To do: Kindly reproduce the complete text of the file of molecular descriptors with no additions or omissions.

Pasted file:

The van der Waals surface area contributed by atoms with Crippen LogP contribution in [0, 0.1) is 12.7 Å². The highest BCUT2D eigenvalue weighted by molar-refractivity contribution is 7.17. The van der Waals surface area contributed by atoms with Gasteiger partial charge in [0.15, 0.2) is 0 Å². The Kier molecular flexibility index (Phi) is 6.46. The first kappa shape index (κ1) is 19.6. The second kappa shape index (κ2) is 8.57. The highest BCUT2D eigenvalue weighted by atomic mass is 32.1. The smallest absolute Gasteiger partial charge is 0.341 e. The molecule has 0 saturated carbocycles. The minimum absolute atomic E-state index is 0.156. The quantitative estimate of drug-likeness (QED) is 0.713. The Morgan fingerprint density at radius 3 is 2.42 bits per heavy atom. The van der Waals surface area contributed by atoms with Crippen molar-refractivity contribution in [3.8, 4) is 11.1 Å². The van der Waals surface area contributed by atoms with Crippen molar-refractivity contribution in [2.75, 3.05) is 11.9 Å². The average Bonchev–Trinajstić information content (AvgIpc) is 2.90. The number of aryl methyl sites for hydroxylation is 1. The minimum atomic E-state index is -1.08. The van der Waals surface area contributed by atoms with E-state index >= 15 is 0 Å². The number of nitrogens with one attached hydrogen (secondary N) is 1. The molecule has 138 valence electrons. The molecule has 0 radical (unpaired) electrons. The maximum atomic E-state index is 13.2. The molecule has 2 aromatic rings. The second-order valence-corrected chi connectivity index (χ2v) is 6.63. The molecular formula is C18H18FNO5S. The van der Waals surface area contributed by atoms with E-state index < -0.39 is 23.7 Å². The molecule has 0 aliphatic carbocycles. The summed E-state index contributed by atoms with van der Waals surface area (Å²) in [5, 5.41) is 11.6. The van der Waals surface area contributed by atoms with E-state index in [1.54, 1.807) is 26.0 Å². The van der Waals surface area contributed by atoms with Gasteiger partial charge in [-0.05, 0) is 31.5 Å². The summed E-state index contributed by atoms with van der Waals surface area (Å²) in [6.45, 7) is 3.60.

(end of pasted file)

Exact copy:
The van der Waals surface area contributed by atoms with Crippen LogP contribution in [0, 0.1) is 12.7 Å². The highest BCUT2D eigenvalue weighted by molar-refractivity contribution is 7.17. The van der Waals surface area contributed by atoms with Gasteiger partial charge in [0.15, 0.2) is 0 Å². The Kier molecular flexibility index (Phi) is 6.46. The first kappa shape index (κ1) is 19.6. The second kappa shape index (κ2) is 8.57. The highest BCUT2D eigenvalue weighted by atomic mass is 32.1. The smallest absolute Gasteiger partial charge is 0.341 e. The molecule has 0 saturated carbocycles. The minimum absolute atomic E-state index is 0.156. The quantitative estimate of drug-likeness (QED) is 0.713. The Morgan fingerprint density at radius 3 is 2.42 bits per heavy atom. The van der Waals surface area contributed by atoms with Crippen molar-refractivity contribution in [3.8, 4) is 11.1 Å². The van der Waals surface area contributed by atoms with Crippen molar-refractivity contribution in [2.75, 3.05) is 11.9 Å². The average Bonchev–Trinajstić information content (AvgIpc) is 2.90. The number of aryl methyl sites for hydroxylation is 1. The minimum atomic E-state index is -1.08. The van der Waals surface area contributed by atoms with E-state index >= 15 is 0 Å². The number of nitrogens with one attached hydrogen (secondary N) is 1. The molecule has 138 valence electrons. The molecule has 0 radical (unpaired) electrons. The maximum atomic E-state index is 13.2. The molecule has 2 aromatic rings. The second-order valence-corrected chi connectivity index (χ2v) is 6.63. The molecular formula is C18H18FNO5S. The van der Waals surface area contributed by atoms with E-state index < -0.39 is 23.7 Å². The molecule has 0 aliphatic carbocycles. The summed E-state index contributed by atoms with van der Waals surface area (Å²) in [5, 5.41) is 11.6. The van der Waals surface area contributed by atoms with E-state index in [1.54, 1.807) is 26.0 Å². The van der Waals surface area contributed by atoms with Gasteiger partial charge in [-0.05, 0) is 31.5 Å². The summed E-state index contributed by atoms with van der Waals surface area (Å²) in [6.45, 7) is 3.60.